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The Anthropology of Intentions: Language in a World of Others

The Anthropology Of Intentions: Language In A World Of Others

The Anthropology of Intentions: Language in a World of Others. Alessandro Duranti. Cambridge: Cambridge University Press, 2015.


How and to what extent do people take into account the intensions of others is the question The Anthropology of Intentions answers. By analyzing data collected over three decades in the U.S. and Samoa, Duranti shows that a variety of discourses exist where some communities avoid intentional discourse, speculate about their own intentions, or guess the intentions of others. To account for such variation, Duranti proposes an international continuum that draws upon phenomenology and analysis of face-to-face interaction.

In the first two chapters, Duranti questions whether intention discourse is universal as proposed by Grice, Austin, and Searle, the “Standard Theory” of interpretation, in linguistics: a particular and common type of meaning in human actions that is realized through conventional signs (linguistics) that is distinguished from non-conventional (e.g., recurrent associations). One could study conventional signs to determine intention – to know a person’s consequent desired action. But by reviewing the history of the term intention and comparing it to other cultures, Duranti discovers that the Standard Theory is defective.

For example, there is no term that fully captures the English word “intention” in Samoan. In chapter three, Duranti presents his field work research about Samoa as a society which privileges reading a person’s actions “in terms of their effects on social relations and on the public face of a particular institutions, groups, and positional roles” rather than examining a person’s state goals. The language exists to speculate about one’s motivations and emotions but the Samoan cultural preference is to ignore them. For instance, lying is condemned and seen as a violation of trust but discussions about the causes of lying is brief or dismissed. Another case is in chapter four where Duranti sees whether there is an equivalent word of “promise” in Samoan. What Duranti concludes is that there is no word that corresponds to the word “promise” in Samoan. The result is that political speech tends to be opaque, indirect, and more focused on avoiding offense rather than stating a particular objective.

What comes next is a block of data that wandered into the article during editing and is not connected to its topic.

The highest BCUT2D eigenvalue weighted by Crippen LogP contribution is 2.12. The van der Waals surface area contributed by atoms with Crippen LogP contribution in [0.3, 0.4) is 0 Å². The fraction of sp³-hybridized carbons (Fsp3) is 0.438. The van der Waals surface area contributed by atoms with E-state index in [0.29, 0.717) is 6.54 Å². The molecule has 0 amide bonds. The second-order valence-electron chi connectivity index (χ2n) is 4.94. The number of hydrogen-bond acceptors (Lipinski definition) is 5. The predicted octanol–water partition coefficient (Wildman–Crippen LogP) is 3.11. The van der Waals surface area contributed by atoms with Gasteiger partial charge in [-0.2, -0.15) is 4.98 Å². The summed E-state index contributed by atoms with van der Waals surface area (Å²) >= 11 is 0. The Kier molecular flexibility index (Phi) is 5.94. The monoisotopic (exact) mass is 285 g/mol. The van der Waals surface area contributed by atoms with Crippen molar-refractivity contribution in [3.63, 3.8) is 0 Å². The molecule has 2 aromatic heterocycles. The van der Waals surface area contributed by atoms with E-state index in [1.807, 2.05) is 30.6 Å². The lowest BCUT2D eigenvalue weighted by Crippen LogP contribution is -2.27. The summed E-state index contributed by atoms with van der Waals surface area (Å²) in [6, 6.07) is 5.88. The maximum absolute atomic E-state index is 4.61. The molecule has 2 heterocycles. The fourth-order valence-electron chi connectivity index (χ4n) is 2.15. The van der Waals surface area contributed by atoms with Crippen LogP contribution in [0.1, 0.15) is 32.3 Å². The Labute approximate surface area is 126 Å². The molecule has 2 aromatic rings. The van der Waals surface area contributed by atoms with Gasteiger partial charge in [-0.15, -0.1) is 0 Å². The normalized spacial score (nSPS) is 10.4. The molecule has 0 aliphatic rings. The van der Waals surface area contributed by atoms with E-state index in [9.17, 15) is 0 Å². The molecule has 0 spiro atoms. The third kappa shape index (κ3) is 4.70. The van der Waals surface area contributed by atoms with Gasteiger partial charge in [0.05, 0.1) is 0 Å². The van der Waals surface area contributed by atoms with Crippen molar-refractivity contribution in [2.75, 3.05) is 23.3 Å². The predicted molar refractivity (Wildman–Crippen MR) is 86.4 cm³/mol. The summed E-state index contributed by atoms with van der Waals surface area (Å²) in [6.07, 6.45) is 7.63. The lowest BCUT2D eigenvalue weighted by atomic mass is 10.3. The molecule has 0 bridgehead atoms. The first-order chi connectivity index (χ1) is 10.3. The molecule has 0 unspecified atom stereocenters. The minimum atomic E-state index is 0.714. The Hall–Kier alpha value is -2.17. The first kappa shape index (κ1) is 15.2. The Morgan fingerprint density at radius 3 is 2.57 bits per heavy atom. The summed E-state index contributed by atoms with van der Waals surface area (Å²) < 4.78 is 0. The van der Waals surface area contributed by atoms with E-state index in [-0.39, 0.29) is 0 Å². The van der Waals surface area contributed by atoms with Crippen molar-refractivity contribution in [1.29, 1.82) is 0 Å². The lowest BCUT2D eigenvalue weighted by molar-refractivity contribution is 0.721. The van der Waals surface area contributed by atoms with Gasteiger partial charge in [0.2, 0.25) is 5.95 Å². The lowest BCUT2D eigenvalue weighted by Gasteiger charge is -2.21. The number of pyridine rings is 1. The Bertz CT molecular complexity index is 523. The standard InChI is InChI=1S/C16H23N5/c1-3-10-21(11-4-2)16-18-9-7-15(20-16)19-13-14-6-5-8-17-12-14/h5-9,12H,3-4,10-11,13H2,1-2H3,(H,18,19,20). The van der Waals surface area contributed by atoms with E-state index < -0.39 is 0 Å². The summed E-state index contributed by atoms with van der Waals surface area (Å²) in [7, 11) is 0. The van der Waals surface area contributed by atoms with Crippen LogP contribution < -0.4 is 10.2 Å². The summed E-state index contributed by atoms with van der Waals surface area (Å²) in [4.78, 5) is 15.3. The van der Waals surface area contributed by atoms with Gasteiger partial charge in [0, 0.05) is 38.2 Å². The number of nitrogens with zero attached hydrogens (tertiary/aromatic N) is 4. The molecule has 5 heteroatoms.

With these findings, Duranti returns to the theoretical literature in chapter five where he analyzes the medium through which representations are constituted, the audience of the interaction, and its cultural context. He argues that the medium needs to be reconceptualized to account for interactional complexity in language: different media or genres of speaking may be imbued with different understanding of the world. The process of how language is formed, used, and received must be re-thought among anthropologists, linguists, philosophers, and ethnographers while still being tied to empirical observations of societies.

In the next chapter, Duranti examines public speeches made during a 1995-96 U.S. political campaign of Walter Capps for Congress. In the first days of the campaign, Capp spoke without a script which embolden the audience to react in ways surprising to the speaker. The choice for the speaker was to go along with the audience and capitalize on their unexpected reaction or try to keep control over the meaning of his own words. Capps was able to edit his speech and reformulate his stance in a number of key issues to retain some control over his message and present himself as person who could be critical without being mean. This struggle to find the right balance between pleasing others and asserting oneself shows that the promises of political candidates are as much a collective enterprise than an individual one.

The rest of the book is a discussion of the theoretical problems, trends, and possible paths to understand discourse. Chapter seven is a reproduction of an email exchange between Duranti and Teeun van Dijk about the role of intention in discourse; chapter eight is Duranti’s reservations about the “theory of mind”; chapter nine examines Husserl’s concept of modification – how we change our relationships to objects in the world – as a possible analytical tool to document how children learn; chapter ten is a criticism of Searle’s collective intentionality because of its binary account of individual and collective intention; and chapter eleven is Duranti’s answer to Searle’s collective intentionality with an international continuum that draws upon phenomenology and analysis of face-to-face interaction to understand intention.

Duranti’s The Anthropology of Intentions is a wonderful read that explores the problem of intention both theoretically and empirically and why it matters. The book blends empirical research with theoretical scholarship in a way that is accessible to readers. By providing a cross-cultural comparison, Duranti is able to present a persuasive case why there are many intentions as there are societies. In a world that is increasingly becoming smaller with globalization, The Anthropology of Intentions is an important book to consult to understand others and their intentions.



Lee TrepanierLee Trepanier

Lee Trepanier

Lee Trepanier is a Professor of Political Science at Samford University in Birmingham, Alabama. He is author and editor of several books and also is the editor of VoegelinView (2016-present) and editor of Lexington Books series Politics, Literature, and Film (2013-present).

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